So what this means for cleantech entrepreneurs is that they have to stop trying to sell solely on the basis of the benefits of the solution they're offering -- they need to do a lot more to signal to prospective customers that they won't regret making the decision. That probably doesn't mean citing statistics about reliability, etc., as much as it means having "champion customers" give testimonials about how happy they are, to talk about how it'll make the buyer's life easier, and so forth. Not performance stats, but happiness anecdotes.
It also means figuring out how to "future-proof" customers against further advancements or other new tech. I think in many ways, in fact, cleantech entrepreneurs have been a victim of their own success over the past decade. The rapid proliferation of compelling new solutions not only makes for a more complex purchasing decision, it also raises the specter of yet more compelling new solutions soon to come -- so why buy now? Future-proofing is as important, I believe, as solving the infamous capex-opex dilemma so many are focused on right now.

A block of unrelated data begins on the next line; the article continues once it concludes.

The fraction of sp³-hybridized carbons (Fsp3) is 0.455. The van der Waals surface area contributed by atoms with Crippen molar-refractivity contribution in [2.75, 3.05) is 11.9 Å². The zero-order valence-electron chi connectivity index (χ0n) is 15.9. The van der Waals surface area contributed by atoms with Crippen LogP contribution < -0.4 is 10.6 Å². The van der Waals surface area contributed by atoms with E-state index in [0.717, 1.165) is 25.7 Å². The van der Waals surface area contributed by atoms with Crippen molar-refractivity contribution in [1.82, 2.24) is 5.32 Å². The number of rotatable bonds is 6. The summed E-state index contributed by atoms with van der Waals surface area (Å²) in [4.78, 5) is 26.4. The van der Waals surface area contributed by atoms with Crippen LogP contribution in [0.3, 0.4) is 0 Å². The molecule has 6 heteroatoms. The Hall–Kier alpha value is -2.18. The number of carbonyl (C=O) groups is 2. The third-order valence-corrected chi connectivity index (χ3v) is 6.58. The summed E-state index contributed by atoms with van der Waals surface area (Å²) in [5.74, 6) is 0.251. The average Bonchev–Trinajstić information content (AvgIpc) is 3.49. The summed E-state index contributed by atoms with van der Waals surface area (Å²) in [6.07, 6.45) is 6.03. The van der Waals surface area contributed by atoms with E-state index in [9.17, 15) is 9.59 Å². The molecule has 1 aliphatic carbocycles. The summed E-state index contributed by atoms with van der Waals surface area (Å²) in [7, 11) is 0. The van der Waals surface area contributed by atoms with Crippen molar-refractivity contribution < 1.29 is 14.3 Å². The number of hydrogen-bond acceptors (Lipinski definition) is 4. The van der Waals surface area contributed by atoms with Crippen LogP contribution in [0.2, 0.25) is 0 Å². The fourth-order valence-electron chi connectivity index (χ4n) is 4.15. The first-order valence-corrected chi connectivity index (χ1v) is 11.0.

Next, I asked Dan about the importance of having good channel partners in light of the above-discussed regret dynamic.
"Channel partners basically help reduce the perception of risk. They make it seem like somebody's there to take care of you, someone that you know, that you're familiar with. Somebody whose business is more involved in this particular area than yours is, and therefore that through them you're more connected than you would be."